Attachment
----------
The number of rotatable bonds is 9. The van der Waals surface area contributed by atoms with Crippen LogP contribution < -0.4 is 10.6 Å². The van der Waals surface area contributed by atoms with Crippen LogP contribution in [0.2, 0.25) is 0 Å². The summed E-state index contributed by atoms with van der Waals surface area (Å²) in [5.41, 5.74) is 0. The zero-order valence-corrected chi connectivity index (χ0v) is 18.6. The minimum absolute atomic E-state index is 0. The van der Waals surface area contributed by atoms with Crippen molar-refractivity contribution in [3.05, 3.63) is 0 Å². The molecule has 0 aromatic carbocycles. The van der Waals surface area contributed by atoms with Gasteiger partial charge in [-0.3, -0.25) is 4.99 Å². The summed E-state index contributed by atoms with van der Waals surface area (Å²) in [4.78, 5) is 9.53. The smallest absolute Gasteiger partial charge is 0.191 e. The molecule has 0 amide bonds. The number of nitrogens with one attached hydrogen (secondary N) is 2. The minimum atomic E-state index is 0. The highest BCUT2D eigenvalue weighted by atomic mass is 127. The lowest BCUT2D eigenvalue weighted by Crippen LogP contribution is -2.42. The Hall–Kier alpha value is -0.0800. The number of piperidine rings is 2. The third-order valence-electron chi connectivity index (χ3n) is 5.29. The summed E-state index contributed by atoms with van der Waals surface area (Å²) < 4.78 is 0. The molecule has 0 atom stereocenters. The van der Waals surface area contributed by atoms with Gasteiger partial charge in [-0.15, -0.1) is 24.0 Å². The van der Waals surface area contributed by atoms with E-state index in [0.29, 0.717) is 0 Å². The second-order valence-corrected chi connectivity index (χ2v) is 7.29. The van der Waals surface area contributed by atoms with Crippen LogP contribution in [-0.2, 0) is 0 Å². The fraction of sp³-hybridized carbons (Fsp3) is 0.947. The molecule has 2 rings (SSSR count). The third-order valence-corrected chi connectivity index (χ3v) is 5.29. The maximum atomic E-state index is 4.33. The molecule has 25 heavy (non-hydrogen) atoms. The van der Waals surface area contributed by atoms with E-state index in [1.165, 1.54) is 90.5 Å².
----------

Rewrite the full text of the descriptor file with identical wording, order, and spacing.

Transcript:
The number of rotatable bonds is 9. The van der Waals surface area contributed by atoms with Crippen LogP contribution < -0.4 is 10.6 Å². The van der Waals surface area contributed by atoms with Crippen LogP contribution in [0.2, 0.25) is 0 Å². The summed E-state index contributed by atoms with van der Waals surface area (Å²) in [5.41, 5.74) is 0. The zero-order valence-corrected chi connectivity index (χ0v) is 18.6. The minimum absolute atomic E-state index is 0. The van der Waals surface area contributed by atoms with Crippen molar-refractivity contribution in [3.05, 3.63) is 0 Å². The molecule has 0 aromatic carbocycles. The van der Waals surface area contributed by atoms with Gasteiger partial charge in [-0.3, -0.25) is 4.99 Å². The summed E-state index contributed by atoms with van der Waals surface area (Å²) in [4.78, 5) is 9.53. The smallest absolute Gasteiger partial charge is 0.191 e. The molecule has 0 amide bonds. The number of nitrogens with one attached hydrogen (secondary N) is 2. The minimum atomic E-state index is 0. The highest BCUT2D eigenvalue weighted by atomic mass is 127. The lowest BCUT2D eigenvalue weighted by Crippen LogP contribution is -2.42. The Hall–Kier alpha value is -0.0800. The number of piperidine rings is 2. The third-order valence-electron chi connectivity index (χ3n) is 5.29. The summed E-state index contributed by atoms with van der Waals surface area (Å²) < 4.78 is 0. The molecule has 0 atom stereocenters. The van der Waals surface area contributed by atoms with Gasteiger partial charge in [-0.15, -0.1) is 24.0 Å². The van der Waals surface area contributed by atoms with E-state index in [0.29, 0.717) is 0 Å². The second-order valence-corrected chi connectivity index (χ2v) is 7.29. The van der Waals surface area contributed by atoms with Crippen LogP contribution in [-0.2, 0) is 0 Å². The fraction of sp³-hybridized carbons (Fsp3) is 0.947. The molecule has 2 rings (SSSR count). The third-order valence-corrected chi connectivity index (χ3v) is 5.29. The maximum atomic E-state index is 4.33. The molecule has 25 heavy (non-hydrogen) atoms. The van der Waals surface area contributed by atoms with E-state index in [1.165, 1.54) is 90.5 Å².